"I had a very good meeting with all of the players and they were able to speak their opinion," he said. "In my opinion, West Bromwich Albion have to play together, in attack and defence. My players will work hard to win the next game. It's impossible to score three goals away and not win. It was down to mistakes.
"In the first 20-25 minutes we played well and looked on our way to winning the match. Villa's first goal was an individual mistake, which is normal in football, so there are no problems. But the team was nervous and I don't know why."

Mitroglou: Master of the unexpected

Mitroglou: Master of the unexpected

(FIFA.com) Friday 31 January 2014
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Mitroglou: Master of the unexpected
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With your club at the top of the table and a place in the last 16 of the UEFA Champions League in the bag, how many players would opt to move to a side battling relegation and for whom survival represents the extent of their ambitions? Not many, undoubtedly, but Greece striker Konstantinos Mitroglou is not like most people.
Topping the goalscoring charts in the Greek Super League with 14 strikes, Mitroglou, whose Olympiacos side lead the way having gone unbeaten in 21 games, has just signed for Fulham. Languishing in 19th place in the English Premier League, his choice seems even more surprising when you consider that the frontman was targeted by Arsenal, Liverpool, Borussia Dortmund, Inter Milan and Benfica.
However, turning up in unexpected places has become something of a trademark for Mitroglou. Born in Kavala, the 25-year-old began his career in Germany. “My family moved there when I was very young,” the former Neukirchen, Duisburg and Borussia Monchengladbach player told FIFA.com. “I grew up and started my career there. I have great memories of my time in Germany and my family and friends are still there. It’s a special country for me, particularly as it was there that I learned to play football.”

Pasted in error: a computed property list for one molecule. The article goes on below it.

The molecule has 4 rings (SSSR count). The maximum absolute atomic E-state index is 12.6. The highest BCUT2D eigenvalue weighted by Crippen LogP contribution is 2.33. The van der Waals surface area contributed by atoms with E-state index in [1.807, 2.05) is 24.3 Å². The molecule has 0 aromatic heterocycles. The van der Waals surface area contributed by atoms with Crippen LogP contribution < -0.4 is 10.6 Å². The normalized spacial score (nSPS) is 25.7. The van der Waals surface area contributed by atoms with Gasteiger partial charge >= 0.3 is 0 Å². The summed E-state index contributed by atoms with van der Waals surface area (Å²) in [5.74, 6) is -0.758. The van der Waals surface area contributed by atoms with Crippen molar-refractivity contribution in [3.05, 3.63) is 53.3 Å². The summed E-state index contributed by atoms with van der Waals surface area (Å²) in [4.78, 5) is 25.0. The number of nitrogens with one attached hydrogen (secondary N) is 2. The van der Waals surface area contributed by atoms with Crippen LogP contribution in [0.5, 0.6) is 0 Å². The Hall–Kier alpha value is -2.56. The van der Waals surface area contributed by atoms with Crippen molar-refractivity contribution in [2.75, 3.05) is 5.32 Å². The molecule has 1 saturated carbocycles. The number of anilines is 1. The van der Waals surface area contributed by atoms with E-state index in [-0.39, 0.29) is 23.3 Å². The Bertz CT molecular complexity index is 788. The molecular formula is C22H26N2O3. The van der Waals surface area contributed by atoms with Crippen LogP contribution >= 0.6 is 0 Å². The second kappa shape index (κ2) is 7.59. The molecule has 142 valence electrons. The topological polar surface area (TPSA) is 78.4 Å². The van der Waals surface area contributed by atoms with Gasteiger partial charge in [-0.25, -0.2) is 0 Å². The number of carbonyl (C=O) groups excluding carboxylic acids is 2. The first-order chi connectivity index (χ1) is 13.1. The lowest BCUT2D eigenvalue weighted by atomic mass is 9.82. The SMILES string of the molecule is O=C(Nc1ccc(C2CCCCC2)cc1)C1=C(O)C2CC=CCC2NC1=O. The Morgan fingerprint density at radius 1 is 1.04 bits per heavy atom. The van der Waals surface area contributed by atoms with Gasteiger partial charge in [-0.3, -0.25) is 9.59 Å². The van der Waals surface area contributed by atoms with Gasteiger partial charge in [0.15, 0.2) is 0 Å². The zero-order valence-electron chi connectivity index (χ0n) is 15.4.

Picking up good habits
Mitroglou certainly learned quickly. With 24 goals in 16 matches for Neukirchen at the age of just 11, and then 14 in ten games a few years later in the U-19 Bundesliga with Gladbach, he sent statisticians into overdrive with more goals scored than games played.
More recently, he proved that old habits die hard with a prolific start to the 2013/14 campaign yielding 14 strikes in 12 matches. And perhaps this great run is due to that fact that, as during his childhood, he feels at home in Piraeus: “I feel very happy at Olympiacos and the club means a lot to me,” Mitroglou confirmed just weeks before the Greek side accepted an offer of a reported €15m from the Cottagers that was too good to turn down. “After so many years here I know the club, the people and the team. It’s like a family to me.”
Yet this family found it hard to regard him as the prodigal son upon his arrival in 2007. Having impressed during a run to the final of the UEFA European U-19 Championship with Greece, he had to settle for sporadic appearances and a goal return that was far too meagre to quench his enormous appetite.
“It was a very difficult situation to be in and it made me work even harder,” Mitroglou recalled. “It gave me the desire to push on and progress every day.” And his determination was tested during successive loan moves, with a half-season at Panionios in 2010/11 and a full year at Atromitos in 2011/12 allowing him to get his fill, scoring eight and 16 goals respectively.
It was a very difficult situation to be in and it made me work even harder. It gave me the desire to push on and progress every day.
Konstantinos Mitroglou on his initial struggle to break into the Olympiacos starting XI
From that point on the wheels were set into motion and the striker has made his presence felt by dismantling defences across Greece and Europe. Tattoo-laden and 1.88m tall, often sporting eccentric hairstyles, Mitroglou cuts an imposing, warrior-like figure that almost overshadows his impressive technical prowess. “He initially strikes you as unwieldy, a bit casual, but that’s a misleading impression,” said Algeria’s Carl Medjani, a former team-mate of his at Olympiacos. “He can breeze by you with a quick dribble or spin.”
A puzzle piece
For some time now Mitroglou’s considerable talents have impressed national team bosses. In 2009, German coach Otto Rehhagel drafted him into the Greece fold before leaving him out of the squad for South Africa. More recently, however, Portuguese boss Fernando Santos offered him a reprieve by making him the focal point of the Greece attack in qualification for the 2014 FIFA World Cup Brazil™.
And the gamble certainly paid off as Mitroglou scored three of Greece’s four goals as they overcame Romania in the playoffs. But while many would consider that enough to justify hero status, Mitroglou would disagree. “We are all heroes,” said the striker when quizzed on his match-winning performances in qualification. “The entire team, the entire country, all Greeks! We’re a huge jigsaw and I’m just one piece.”
While his modesty is certainly admirable, one would at least expect Mitroglou to admit that a significant part of his side’s qualification was down to him and that his place in the squad for Brazil is practically guaranteed. However, ever the contrarian, he once again deflects the question: “There’s still plenty of time before the World Cup,” he insists. “I’ve got to keep working and maintain this run of form. If everything goes well then I’ll try my best to achieve the goals we’ve set for ourselves.”